In 2020, a correction did graduate to a bear market after the global economy suddenly shut down because of the pandemic. That sent the S&P 500 on a breathtaking drop of nearly 34% in about a month.

This is the 24th time in the last 50 years that the S&P 500 has fallen at least 10%, including both bear markets and milder corrections.

How quickly do they usually happen?

Not quite this fast. Looking only at corrections since World War II that didn’t end up becoming bear markets, it took an average of 76 days for the S&P 500 to lose 10% from a recent high, according to CFRA. This time, it took 50 days.

Of course, things could be worse. In February 2020, the S&P 500 tumbled more than 10% from a record in just over a week. That ended up being the start of the quickest bear market on record, as well as the shortest.

What usually happens after a drop like this?

Looking only at corrections since 1946 that managed to right themselves before turning into a bear market, the S&P 500 has taken an average of 135 days to hit bottom and lost an average of 14% along the way, according to CFRA. The index has taken an average of 116 days to recoup its losses.


For declines that become bear markets, the damage is much worse. Going back to 1929, the average bear market has taken an average of nearly 20 months to hit bottom and caused a loss of roughly 39% for the S&P 500, according to S&P Dow Jones Indices.

How bad can a bear market be?

On paper, investors can lose most of their money. From late 1929 to mid-1932, the stock market fell a little more than 86%, for example.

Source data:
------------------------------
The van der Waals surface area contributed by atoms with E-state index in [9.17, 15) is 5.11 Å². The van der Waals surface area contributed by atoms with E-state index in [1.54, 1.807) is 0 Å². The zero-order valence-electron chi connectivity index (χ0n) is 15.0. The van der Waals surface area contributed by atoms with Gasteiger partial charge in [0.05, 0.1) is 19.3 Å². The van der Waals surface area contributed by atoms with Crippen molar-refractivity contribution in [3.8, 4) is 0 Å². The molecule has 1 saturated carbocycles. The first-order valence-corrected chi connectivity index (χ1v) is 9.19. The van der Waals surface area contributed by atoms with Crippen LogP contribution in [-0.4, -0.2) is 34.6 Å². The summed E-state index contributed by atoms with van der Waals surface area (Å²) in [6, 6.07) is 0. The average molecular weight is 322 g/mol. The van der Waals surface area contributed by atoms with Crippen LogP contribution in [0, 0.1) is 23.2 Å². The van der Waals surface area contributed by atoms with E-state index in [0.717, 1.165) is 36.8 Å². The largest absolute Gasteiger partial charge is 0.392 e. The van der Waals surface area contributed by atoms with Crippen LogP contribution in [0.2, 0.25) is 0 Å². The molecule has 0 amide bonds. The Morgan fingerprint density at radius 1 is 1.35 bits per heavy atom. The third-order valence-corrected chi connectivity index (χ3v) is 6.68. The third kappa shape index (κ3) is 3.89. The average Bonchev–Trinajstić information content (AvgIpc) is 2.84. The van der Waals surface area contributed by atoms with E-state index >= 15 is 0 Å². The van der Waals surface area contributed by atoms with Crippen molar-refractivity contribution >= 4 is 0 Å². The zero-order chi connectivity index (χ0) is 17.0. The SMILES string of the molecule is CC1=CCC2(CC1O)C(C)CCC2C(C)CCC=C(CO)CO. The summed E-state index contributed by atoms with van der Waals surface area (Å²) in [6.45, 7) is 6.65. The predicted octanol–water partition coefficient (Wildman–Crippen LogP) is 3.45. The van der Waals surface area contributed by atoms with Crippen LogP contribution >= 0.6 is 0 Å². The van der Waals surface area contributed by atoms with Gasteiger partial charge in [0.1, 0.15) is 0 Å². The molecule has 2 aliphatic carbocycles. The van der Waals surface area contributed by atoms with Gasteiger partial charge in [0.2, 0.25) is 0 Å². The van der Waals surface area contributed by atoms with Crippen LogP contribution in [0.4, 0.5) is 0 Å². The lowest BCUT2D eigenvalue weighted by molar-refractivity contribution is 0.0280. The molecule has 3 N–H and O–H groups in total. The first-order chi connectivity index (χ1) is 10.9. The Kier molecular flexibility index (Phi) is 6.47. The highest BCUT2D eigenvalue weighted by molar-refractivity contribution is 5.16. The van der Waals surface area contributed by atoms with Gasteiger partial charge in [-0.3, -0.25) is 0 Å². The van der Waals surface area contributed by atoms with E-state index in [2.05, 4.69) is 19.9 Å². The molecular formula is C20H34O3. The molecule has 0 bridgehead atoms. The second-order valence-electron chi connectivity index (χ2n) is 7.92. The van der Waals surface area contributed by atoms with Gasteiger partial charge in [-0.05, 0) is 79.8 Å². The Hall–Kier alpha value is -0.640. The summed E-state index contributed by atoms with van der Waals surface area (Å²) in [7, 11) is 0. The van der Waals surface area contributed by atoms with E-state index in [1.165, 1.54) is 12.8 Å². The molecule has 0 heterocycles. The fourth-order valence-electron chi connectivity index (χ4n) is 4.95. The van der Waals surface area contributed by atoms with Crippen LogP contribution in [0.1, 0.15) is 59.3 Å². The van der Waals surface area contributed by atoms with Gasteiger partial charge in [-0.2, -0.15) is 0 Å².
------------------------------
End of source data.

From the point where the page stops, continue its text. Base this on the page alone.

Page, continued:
A bear market can also feel interminable: One lasted more than five years, from 1937 into 1942, when U.S. stocks lost 60%, according to S&P Dow Jones Indices.

In Japan, the Nikkei 225 index is still trying to get back to the peak it set at the end of 1989. It remains roughly 30% below that level.

The Japanese example is an outlier, though. In almost every case, investors would have made back all their losses from a bear market for U.S. stocks if they simply held on and didn’t sell. That includes the 2000 dot-com bust, the 2008 financial crisis and the 2020 coronavirus collapse.

Have rising-rate worries caused other corrections?

If the Fed does raise short-term rates next month, which investors see as a certainty, it would be the first such increase since 2018.


At that time, the S&P 500 sank nearly 20% amid worries the Fed was being too aggressive in raising rates and shrinking its balance sheet. The index avoided a full-blown bear market only after the Fed shifted and said that it would be “patient” in its policies. It didn’t raise rates again.

Should we expect the same thing to happen again

No one knows. Some investors on Wall Street say they expect the Fed to again loosen up before the stock market falls too sharply. But the Fed is facing much higher inflation this time around than in late 2018 and early 2019. The consumer price index leaped 7.5% in January from a year earlier, its hottest rate in four decades.